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  5. "De marzo a noviembre"

"De marzo a noviembre"

Translation:From March to November

February 13, 2013

20 Comments


https://www.duolingo.com/profile/JanGabriel

What's the difference between "De" and "Desde" then?


https://www.duolingo.com/profile/LeannDicki

From what I have gathered in this exercise, desde is used with hasta and de is used with a.

Example: Desde enero hasta marzo = from January until March. De enero a marzo = from January to March.

I don't really understand why that's the case, but hopefully that helps. Maybe someone else can offer insight into the reason.


https://www.duolingo.com/profile/saraski

What's wrong with saying "from March till November"?!


https://www.duolingo.com/profile/BonaFidee

"a" means "to", not "till". In fact "till" is also the wrong English word. The word you're looking for is "until".


https://www.duolingo.com/profile/jellonz

"Till" is not incorrect, nor is it a shortened form of "until," but is instead a spelling variation of the Old English and Old Norse word with the same meaning: "til." If you study the etymology you will see that "til" actually predates "until" by several centuries. The latter appears to have been formed by the addition of the Old Norse word "und," meaning "as far as" to the existing word "til" not the other way around. Both "till" and "until" are perfectly acceptable in Modern English.


https://www.duolingo.com/profile/ThomasIsOK

I have never understood why people who are lazily dropping the "un" from until add an extra "l."


https://www.duolingo.com/profile/BonaFidee

Till is one syllable and Until is two. You answered your own query, people are simply lazy.


https://www.duolingo.com/profile/bryankeith2

I think til is actually the problem. People try to use the shortened version of until- til but they end up using 'till' which has nothing to do with time.


https://www.duolingo.com/profile/LeannDicki

Grammatically, 'til and till can both be used as shortened versions of until. I agree that till is stupid but that's sadly how it is.


https://www.duolingo.com/profile/vicki.kura

I put "from march through November" and it was incorrect. Duolingo lists "from March to November" and "March through November". Are they missing a translation, are they incorrect on one of the translations, or is there a reason that you can't use "from" and "through" in the same sentence?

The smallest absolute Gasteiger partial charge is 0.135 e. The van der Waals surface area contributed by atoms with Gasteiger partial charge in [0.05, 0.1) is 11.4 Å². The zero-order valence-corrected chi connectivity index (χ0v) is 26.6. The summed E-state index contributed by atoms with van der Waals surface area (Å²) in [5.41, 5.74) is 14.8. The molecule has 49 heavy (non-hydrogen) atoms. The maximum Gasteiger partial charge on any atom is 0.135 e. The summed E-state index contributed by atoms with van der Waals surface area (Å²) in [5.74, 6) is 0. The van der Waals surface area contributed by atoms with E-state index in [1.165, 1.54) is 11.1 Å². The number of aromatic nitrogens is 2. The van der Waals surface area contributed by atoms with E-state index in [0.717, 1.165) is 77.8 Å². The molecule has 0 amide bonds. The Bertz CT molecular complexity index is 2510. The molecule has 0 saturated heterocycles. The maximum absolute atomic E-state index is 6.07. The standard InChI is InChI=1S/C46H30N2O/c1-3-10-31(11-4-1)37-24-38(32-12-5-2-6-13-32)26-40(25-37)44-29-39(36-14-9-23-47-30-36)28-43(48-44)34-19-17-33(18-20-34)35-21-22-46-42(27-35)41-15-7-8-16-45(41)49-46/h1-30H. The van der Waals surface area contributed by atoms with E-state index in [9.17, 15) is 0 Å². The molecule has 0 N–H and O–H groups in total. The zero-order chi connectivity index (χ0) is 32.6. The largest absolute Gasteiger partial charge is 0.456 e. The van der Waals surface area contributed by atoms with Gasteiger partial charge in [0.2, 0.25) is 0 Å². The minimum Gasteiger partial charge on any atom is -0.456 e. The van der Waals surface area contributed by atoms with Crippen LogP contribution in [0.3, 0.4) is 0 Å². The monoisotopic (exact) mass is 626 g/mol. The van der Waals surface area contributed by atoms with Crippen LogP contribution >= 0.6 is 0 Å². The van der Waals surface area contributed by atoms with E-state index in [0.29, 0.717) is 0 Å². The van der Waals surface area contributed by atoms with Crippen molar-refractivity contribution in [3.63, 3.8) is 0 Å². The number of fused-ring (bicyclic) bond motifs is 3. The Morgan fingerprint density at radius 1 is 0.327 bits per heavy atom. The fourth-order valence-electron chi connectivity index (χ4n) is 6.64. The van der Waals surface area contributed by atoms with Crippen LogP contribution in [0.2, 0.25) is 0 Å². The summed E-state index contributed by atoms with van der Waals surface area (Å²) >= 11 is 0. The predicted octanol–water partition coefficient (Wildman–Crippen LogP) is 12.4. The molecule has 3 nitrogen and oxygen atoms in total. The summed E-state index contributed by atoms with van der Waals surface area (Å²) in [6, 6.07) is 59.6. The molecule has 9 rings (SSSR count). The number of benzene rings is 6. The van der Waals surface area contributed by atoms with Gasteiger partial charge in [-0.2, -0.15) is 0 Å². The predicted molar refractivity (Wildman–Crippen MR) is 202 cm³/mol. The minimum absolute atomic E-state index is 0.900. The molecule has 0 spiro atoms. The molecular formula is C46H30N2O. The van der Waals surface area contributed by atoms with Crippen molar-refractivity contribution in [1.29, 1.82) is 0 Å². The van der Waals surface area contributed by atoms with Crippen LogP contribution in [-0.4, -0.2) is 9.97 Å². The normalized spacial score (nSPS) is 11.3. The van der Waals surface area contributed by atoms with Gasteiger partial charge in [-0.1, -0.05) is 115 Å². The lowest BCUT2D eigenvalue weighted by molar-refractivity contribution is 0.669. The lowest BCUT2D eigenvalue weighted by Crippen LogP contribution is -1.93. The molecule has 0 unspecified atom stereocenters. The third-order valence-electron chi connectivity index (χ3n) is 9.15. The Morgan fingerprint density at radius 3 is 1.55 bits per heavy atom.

https://www.duolingo.com/profile/Primas

Am I right when I say the "de...a" means "from...to", and it is almost like "deste...hasta"?


https://www.duolingo.com/profile/rspreng

"Desde . . . hasta" ?? yep


https://www.duolingo.com/profile/armoss89

Why is it "de...a" here, when in other circumstances we use "desde...hasta" (such as "El verano es desde el mayo hasta el agosto"?


https://www.duolingo.com/profile/Lisagnipura

Hola armoss89: They are interchangeable. In this case Duolingo chose to use "de". But "desde" would be just as good.


https://www.duolingo.com/profile/jahav

En espa;ol no es desde el mayo hasta el agosto. Es desde mayo hasta agosoto o puedes decir de mayo a agosoto. A seria To y hasta seria Until .


https://www.duolingo.com/profile/ploy.intar

Why is it "a" and some other time "al"?


https://www.duolingo.com/profile/Flame_Dance

"al" is the short form of "a el" (note that "a el" is not correct, you have to use "al" in that case)


https://www.duolingo.com/profile/XiaolongQiu

Do you have to capitalize the first letter in the spelling of a month (marzo, semptimbre, etc.) in Spanish?


https://www.duolingo.com/profile/vicki.kura

No. Spanish does not capitalize months nor weekdays like English does.

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